AX Overview


AX is the core API for playing audio on Cafe and the following describes the audio features of the AX library. For an overview of the process that AX performs to render sounds, see the Rendering Model reference. Information about programming applications to use AX can be found in the Programming Model reference.

AX System Parameters

The following AX settings relate to all voices.

Device Mode

The audio device mode is set by users in their Cafe system's A/V settings. The audio mode of the TV may be set to mono, stereo, or 6 channel surround. The DRC may have its audio mode set to mono, stereo, or 4 channel surround. Wii Remotes only support monaural audio. This setting indicates how many channels of audio should be output for each device and cannot be changed by applications.

For more information, see the Output Mode reference.

Device Volume

AX provides a master device volume for each supported device. This setting affects the volume of all audio output for the specified device.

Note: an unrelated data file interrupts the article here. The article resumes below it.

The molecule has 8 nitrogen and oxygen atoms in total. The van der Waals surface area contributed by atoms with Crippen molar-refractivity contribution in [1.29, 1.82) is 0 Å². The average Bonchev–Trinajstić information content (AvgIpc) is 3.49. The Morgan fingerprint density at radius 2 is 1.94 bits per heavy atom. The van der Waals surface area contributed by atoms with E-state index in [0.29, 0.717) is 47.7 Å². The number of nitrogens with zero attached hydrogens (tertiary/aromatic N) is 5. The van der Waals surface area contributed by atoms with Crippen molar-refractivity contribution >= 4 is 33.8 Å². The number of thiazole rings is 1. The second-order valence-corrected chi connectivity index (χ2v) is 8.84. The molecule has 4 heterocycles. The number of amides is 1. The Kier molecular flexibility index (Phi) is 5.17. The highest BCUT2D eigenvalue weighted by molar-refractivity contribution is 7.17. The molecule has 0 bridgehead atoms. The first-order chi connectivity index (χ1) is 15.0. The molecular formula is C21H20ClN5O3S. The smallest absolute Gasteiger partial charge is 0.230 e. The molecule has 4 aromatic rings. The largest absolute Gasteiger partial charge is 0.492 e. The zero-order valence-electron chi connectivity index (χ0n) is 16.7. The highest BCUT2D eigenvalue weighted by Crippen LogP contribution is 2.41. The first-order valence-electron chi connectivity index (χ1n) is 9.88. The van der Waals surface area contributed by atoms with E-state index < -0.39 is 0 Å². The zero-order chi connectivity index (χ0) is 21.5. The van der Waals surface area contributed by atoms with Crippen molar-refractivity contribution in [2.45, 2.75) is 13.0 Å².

Default Voice Renderer

AX has two renderers: DSP and PPC. When a voice is rendered on DSP, its voice generation processing is offloaded to the DSP hardware. When a voice is rendered on PPC, all voice generation processing occurs on the CPU. The two renderers are functionally identical. The default renderer setting is applied to each newly acquired voice, but individual voices may have their renderer set to something other than the default. Upon initialization, the default renderer setting is configured to have voices prefer the DSP but allow either renderer (as assigned by the load balancer, discussed below).

Load Balancer

AX provides an automatic load balancer. This mechanism first predicts the time required to perform voice generation for each voice. After it does this estimation for a voice, it chooses whether to assign generation of that voice to either the DSP or PPC renderer. The load balancer first loads the DSP renderer if possible. If there is too much work for the DSP to do in an audio frame, some of it can be spilled over to the PPC renderer. If the predicted load of rendering all voices exceeds what AX can fit in a single audio frame, voices will be forcibly dropped until the load is manageable. This prevents artifacts that are caused by an audio frame taking too long. The load balancing parameters are configurable, allowing applications to decrease the maximum load put on the DSP or PPC.

For more information, see the Load Balance Overview.